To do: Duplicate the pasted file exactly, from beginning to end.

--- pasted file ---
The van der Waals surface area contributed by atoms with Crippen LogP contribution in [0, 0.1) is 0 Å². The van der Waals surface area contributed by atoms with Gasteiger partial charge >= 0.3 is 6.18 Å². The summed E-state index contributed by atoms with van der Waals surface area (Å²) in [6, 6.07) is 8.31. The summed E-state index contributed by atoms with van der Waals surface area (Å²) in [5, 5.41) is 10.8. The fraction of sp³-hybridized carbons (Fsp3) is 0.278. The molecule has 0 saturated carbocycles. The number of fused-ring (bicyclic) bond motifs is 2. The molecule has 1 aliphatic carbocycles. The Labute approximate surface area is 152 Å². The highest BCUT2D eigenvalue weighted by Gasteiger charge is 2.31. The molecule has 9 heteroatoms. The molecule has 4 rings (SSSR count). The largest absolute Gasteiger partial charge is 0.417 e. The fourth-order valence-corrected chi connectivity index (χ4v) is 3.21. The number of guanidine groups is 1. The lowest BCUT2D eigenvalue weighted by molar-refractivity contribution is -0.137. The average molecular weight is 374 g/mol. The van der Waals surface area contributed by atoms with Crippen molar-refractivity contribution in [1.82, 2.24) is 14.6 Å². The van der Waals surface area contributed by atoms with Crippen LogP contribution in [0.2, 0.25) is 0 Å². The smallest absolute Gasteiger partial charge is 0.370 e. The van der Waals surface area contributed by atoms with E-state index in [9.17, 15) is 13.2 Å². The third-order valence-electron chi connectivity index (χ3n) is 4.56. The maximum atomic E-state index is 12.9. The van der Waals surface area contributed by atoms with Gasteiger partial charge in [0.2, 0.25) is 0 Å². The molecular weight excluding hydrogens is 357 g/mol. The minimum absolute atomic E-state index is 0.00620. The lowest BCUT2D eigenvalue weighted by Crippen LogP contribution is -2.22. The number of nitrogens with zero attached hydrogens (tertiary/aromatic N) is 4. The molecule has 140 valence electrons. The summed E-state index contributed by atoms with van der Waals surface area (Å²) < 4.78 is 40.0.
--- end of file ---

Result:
The van der Waals surface area contributed by atoms with Crippen LogP contribution in [0, 0.1) is 0 Å². The van der Waals surface area contributed by atoms with Gasteiger partial charge >= 0.3 is 6.18 Å². The summed E-state index contributed by atoms with van der Waals surface area (Å²) in [6, 6.07) is 8.31. The summed E-state index contributed by atoms with van der Waals surface area (Å²) in [5, 5.41) is 10.8. The fraction of sp³-hybridized carbons (Fsp3) is 0.278. The molecule has 0 saturated carbocycles. The number of fused-ring (bicyclic) bond motifs is 2. The molecule has 1 aliphatic carbocycles. The Labute approximate surface area is 152 Å². The highest BCUT2D eigenvalue weighted by Gasteiger charge is 2.31. The molecule has 9 heteroatoms. The molecule has 4 rings (SSSR count). The largest absolute Gasteiger partial charge is 0.417 e. The fourth-order valence-corrected chi connectivity index (χ4v) is 3.21. The number of guanidine groups is 1. The lowest BCUT2D eigenvalue weighted by molar-refractivity contribution is -0.137. The average molecular weight is 374 g/mol. The van der Waals surface area contributed by atoms with Crippen molar-refractivity contribution in [1.82, 2.24) is 14.6 Å². The van der Waals surface area contributed by atoms with Crippen LogP contribution in [0.2, 0.25) is 0 Å². The smallest absolute Gasteiger partial charge is 0.370 e. The van der Waals surface area contributed by atoms with E-state index in [9.17, 15) is 13.2 Å². The third-order valence-electron chi connectivity index (χ3n) is 4.56. The maximum atomic E-state index is 12.9. The van der Waals surface area contributed by atoms with Gasteiger partial charge in [0.2, 0.25) is 0 Å². The molecular weight excluding hydrogens is 357 g/mol. The minimum absolute atomic E-state index is 0.00620. The lowest BCUT2D eigenvalue weighted by Crippen LogP contribution is -2.22. The number of nitrogens with zero attached hydrogens (tertiary/aromatic N) is 4. The molecule has 140 valence electrons. The summed E-state index contributed by atoms with van der Waals surface area (Å²) < 4.78 is 40.0.